This winter my girlfriend had a lot of trouble waking up in the morning and seemed to be suffering from SAD (Seasonal Affective Disorder). I even notice how much harder it is to wake up in the winter since the sun hasn't come up yet. Symptoms of severe SAD can include irritability, oversleeping but still being tired, not being able to get out of bed, depression, and even some physical problems such as joint pain and lowered resistance to infection. I had heard about sunrise alarms that simulated the sunrise and figured it could be a possible solution to her problem.
I remembered seeing an instructable (http://www.instructables.com/id/Blue-LED-dawn-simulator-for-Soleil-Sun-Alarm/) about modifying a sunrise alarm to provide blue light using LEDs since blue is supposed to be the good light to help out. I liked the idea but the way the microcontroller is used in this instructable intimidated me since I've had limited experience with programming one after the code is developed. It also did not solve the other concern of mine: spending $80 on an alarm clock and modifying it, not that my girlfriend isn't worth it :D
I first thought about developing a clock from scratch using a microcontroller. We built a binary counting clock in one of my college classes, so I was familiar with the logic. I later gave up on that idea since I wouldn't be using the same programming language and I would take a lot of time to develope the code. I then had the idea to use a cheap digital alarm clock that could, hopefully, provide a voltage when the alarm went off. I could take this voltage and use it as a switch with a microcontroller. When the alarm went off and the voltage went high, the dimming process would begin. If the snooze button was hit, or the alarm was turned off, the voltage would go low and the dimming process would stop, turning the lights off. I researched this idea and found out that it was possible to use a voltage from a clock and use it with a microcontroller! A guy had completed a similar project that opened his blinds automatically in the morning (http://hackaday.com/2008/11/18/alarm-clock-automated-blinds/).
The ideas started flowing and all I had to do was pick a microcontroller to use. I saw an article on sparkfun.com that went through the process of building a circuit to run an ATMega168. I read carefully and decided that it seemed simple enough and that it was the microcontroller I wanted to use. Upon further research, I found this Arduino thing everyone has been using for their DIY projects. It used the ATMega168, was open source, and had numerous help forums and starting examples; perfect for the beginner. I decided to use it to program my ATMega168 and transplant it into a breakout board that contained the bare essentials for the ATMega168 to run. With the last piece of the puzzle in hand, I could start.
Quick Side Note: Before I start, I just want to say thanks to all of the sources I used. I tried to make sure I linked any reference I used within the instructable. The code is just manipulations of the examples included within the Arduino environment and a bit of my own so thanks to the people who coded those! Also, this is my first microcontroller project. I'm sure I didn't do everything completely correct, such as adding filter caps to places and other various parts to my circuits. If you see something that can be improved, let me know! I'll be sure to update or make notes of it. Enjoy!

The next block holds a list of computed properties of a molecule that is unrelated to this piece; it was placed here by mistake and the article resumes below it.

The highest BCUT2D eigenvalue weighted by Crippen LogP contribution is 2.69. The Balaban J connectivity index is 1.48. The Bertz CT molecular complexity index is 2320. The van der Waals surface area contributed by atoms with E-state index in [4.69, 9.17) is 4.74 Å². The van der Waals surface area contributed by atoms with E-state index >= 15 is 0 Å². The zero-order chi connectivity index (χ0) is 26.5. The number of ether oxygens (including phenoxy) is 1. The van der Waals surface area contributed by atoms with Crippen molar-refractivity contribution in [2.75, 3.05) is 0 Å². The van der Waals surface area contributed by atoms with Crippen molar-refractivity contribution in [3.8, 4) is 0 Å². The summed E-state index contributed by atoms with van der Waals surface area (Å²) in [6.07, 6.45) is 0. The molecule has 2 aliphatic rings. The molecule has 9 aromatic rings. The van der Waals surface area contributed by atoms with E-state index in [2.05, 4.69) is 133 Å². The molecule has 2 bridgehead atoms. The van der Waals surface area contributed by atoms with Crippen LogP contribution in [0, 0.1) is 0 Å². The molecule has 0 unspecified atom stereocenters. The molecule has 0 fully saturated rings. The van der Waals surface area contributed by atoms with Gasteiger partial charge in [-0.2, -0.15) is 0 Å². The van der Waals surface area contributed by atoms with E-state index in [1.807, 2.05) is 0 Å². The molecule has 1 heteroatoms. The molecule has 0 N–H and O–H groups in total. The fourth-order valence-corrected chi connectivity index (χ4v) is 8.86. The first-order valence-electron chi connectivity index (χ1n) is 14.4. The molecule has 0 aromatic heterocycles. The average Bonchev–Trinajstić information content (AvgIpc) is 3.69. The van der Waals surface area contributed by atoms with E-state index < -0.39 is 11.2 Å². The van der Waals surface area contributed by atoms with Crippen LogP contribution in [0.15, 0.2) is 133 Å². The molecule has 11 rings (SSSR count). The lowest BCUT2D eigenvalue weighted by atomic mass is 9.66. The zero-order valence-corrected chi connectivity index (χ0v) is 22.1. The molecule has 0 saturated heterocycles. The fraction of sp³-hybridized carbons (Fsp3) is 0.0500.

Step 1: Probing The Clock and Alarm Output Circuit
This is the clock I chose. I got it at Walmart and it was cheap so if I wasn't able to use it, I wouldn't be too upset. It also has a 9v battery backup in case the power goes out. I later found out that the alarm sequence from the ATMega168 still goes off! So it will still wake you up if there is no power! When it's running off of battery power the front display turns off and it switches to a different internal clock that is less accurate but still works fine. When power is reconnected the clock may have to be adjusted but the alarm settings will stay.
The clock comes apart fairly easily. There are four screws on the bottom and three screws that keep the button PCB board fastened to the top of the clock case. To take the top off and get better access to the LCD, you need to thread the 9v clip through the hole in the bottom half. The front LCD pops out and upon inspection, there were vary few parts. I found a transformer, a piezoelectric speaker for the alarm, some diodes for the rectifier circuit, some buttons for the inputs, and a clock display that seemed to have all of the clock circuitry underneath it. I found the ground and started probing away. BE CAREFUL WHILE DOING THIS ON YOUR CLOCK, THERE'S AN EXPOSED TRANSFORMER THAT WILL DELIVER A HEFTY SHOCK. I took note of the voltages on each pin when the alarm was off and when the alarm was on. I was hoping for a pin that provided a nice 5v logic voltage when the alarm was on and 0v when the alarm was off. I wasn't that lucky but the voltage that went to the speaker provided a voltage that varied from 9.5v-12.5v. I figured I could use this. I also found a pin labeled VCC that provided a voltage that varied from 10v-12v. This comes into play later when building the power supply for the microcontroller.
Alarm Output Circuit
I soldered a wire to ground and one to the alarm pin and started working on a circuit to steady out the voltage. I figured I could use a 5v regulator but I only had an adjustable regulator laying around. I did some math and my values provided a voltage slightly below 5v. I tinkered a bit and swapped resisters until it provided the 5v I needed. I used a 470uF capacitor on the input to smooth out the voltage. With the capacitor, the voltage only varied from 10.5v-10v. Below is the schematic of the circuit I used to condition my alarm output and a picture of the parts together on a breadboard.